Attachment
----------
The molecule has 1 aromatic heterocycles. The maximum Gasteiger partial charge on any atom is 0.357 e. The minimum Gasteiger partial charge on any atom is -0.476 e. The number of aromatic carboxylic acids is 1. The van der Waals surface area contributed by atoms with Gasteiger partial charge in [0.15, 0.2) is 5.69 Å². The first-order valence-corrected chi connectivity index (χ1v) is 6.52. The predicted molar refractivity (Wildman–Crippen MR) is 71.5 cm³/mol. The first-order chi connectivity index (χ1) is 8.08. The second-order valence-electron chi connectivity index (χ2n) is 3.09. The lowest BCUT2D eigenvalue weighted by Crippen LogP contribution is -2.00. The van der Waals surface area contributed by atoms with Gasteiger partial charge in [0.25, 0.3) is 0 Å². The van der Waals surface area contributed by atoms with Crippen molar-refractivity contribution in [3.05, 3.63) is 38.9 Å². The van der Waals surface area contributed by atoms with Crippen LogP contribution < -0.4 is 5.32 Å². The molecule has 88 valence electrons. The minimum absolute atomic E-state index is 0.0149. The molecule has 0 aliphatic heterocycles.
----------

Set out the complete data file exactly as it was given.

The molecule has 1 aromatic heterocycles. The maximum Gasteiger partial charge on any atom is 0.357 e. The minimum Gasteiger partial charge on any atom is -0.476 e. The number of aromatic carboxylic acids is 1. The van der Waals surface area contributed by atoms with Gasteiger partial charge in [0.15, 0.2) is 5.69 Å². The first-order valence-corrected chi connectivity index (χ1v) is 6.52. The predicted molar refractivity (Wildman–Crippen MR) is 71.5 cm³/mol. The first-order chi connectivity index (χ1) is 8.08. The second-order valence-electron chi connectivity index (χ2n) is 3.09. The lowest BCUT2D eigenvalue weighted by Crippen LogP contribution is -2.00. The van der Waals surface area contributed by atoms with Gasteiger partial charge in [0.25, 0.3) is 0 Å². The van der Waals surface area contributed by atoms with Crippen molar-refractivity contribution in [3.05, 3.63) is 38.9 Å². The van der Waals surface area contributed by atoms with Crippen LogP contribution < -0.4 is 5.32 Å². The molecule has 88 valence electrons. The minimum absolute atomic E-state index is 0.0149. The molecule has 0 aliphatic heterocycles.